Hamlin could very well make me eat my words, and just stink-up the shoot-out. He'll be close to the lead or leading, and no doubt he may very well win the race.
But his No. 15 team, led by crew chief Kevin "Cowboy" Starland, leaves a big question mark. When you compare them to that of his teammate, or my top two teams.
I was surprised to see that Rowdy Busch was sitting this one out and would not be racing at Pocono.
I've always liked Kahne; he makes a good combination with Busch's team, and with Competition Director Rick Ren.
Kahne has won at Pocono before, but the No. 18 Kyle Busch Motorsports will be tough to beat on pit road. Expect Kahne to be leading or battling for the lead late in the race.
While Kahne will have crew chief Eric Phillips leading the team, they just are so much better when Ren's at the track and he'll be there on Saturday.
Just expect Kahne to be one of the drivers amongst the lead pack, battling for the win in the closing laps.
Bodine has won a pole and picked up two top 10 finishes for Bill Elliott and Travis Carter in the Sprint Cup.
I'm picking Bodine to win, because of what he and his team have achieved on 1.5 mile or larger tracks in trucks.
From 2008 to 2009, Bodine won three straight races on superspeedways; his crew chief Mike Hillman Jr. and his No. 30 Germain team are at their best on these tracks.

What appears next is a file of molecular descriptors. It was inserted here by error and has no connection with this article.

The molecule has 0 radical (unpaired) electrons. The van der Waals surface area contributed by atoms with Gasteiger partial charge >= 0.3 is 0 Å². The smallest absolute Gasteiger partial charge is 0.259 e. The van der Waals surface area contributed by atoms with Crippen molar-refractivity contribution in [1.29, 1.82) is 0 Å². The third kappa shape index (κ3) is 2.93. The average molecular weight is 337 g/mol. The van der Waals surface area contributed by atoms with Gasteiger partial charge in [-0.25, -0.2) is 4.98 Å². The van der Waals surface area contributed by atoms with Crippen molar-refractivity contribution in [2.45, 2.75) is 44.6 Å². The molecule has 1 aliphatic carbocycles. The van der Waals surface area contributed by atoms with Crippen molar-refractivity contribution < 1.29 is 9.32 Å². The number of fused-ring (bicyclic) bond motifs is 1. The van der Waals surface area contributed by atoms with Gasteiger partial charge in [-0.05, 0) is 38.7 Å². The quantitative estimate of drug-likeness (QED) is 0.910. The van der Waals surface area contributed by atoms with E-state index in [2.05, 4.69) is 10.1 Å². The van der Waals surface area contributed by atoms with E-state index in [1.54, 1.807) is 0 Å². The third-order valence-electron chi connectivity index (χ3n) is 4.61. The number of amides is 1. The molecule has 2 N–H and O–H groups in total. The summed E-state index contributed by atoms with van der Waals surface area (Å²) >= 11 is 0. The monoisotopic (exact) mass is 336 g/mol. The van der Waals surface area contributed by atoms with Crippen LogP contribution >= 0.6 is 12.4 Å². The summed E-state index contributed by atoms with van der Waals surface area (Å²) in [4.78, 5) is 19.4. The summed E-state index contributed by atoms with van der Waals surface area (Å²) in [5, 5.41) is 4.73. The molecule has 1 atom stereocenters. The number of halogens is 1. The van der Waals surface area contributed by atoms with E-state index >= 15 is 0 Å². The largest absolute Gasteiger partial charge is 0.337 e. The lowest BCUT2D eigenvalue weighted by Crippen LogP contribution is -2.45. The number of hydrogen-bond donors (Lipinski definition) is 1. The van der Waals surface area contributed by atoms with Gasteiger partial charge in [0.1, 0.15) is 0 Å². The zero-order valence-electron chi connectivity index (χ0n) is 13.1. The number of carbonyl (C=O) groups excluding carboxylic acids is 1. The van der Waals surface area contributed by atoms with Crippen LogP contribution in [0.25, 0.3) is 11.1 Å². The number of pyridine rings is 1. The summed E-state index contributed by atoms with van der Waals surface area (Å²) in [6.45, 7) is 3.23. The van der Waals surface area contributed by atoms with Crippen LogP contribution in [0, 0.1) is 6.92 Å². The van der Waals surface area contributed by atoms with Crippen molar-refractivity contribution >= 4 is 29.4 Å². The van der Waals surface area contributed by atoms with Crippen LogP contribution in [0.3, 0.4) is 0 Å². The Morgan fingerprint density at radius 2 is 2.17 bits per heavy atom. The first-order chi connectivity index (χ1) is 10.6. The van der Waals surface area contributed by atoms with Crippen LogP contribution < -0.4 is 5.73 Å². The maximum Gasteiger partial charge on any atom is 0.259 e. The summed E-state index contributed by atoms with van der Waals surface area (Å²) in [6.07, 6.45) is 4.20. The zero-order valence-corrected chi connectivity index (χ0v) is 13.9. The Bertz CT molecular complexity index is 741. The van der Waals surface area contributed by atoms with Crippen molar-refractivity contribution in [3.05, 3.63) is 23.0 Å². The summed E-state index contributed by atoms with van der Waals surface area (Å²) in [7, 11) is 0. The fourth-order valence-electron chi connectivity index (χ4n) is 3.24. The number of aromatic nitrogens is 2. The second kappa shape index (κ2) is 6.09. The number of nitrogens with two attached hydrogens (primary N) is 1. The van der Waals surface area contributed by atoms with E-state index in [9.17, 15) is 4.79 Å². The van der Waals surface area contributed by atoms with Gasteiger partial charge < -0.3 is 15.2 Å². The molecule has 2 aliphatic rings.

I just feel Bodine is the favorite for the race, even with Kahne, Hamlin, and Sadler in the field.
If Bodine isn't already leading, he'll battle his way to the lead. Or, we very well could see his pit crew on pit road get him off in the lead and ultimately win the race.
I've always liked Pocono. I love what the Mattioli family has created, but my only whiny complaints are the races are just too long and the qualifying tends to be boring.
I'm excited by the addition of the trucks to Pocono, but maybe they have the answer to make the track more likable with the fans.
With the series' running multi-truck qualifying approach and having a 50 lap shoot-out, it certainly looks like Pocono has been tamed and it certainly has me excited about a race at the track.
It's been a while, actuall—since Bobby Labonte won at the track, driving for Joe Gibbs Racing, and won three times.
Let's hope NASCAR pays attention to the Pocono Mountains 125 on Saturday.
They could implement both the multi qualifying and shoot-out to both Cup races at Pocono then have two 250 Miles/100 lap shootouts versus those long 500 mile races.
One thing is for sure, I guarantee you that I won't fall asleep on Saturday watching a race at Pocono.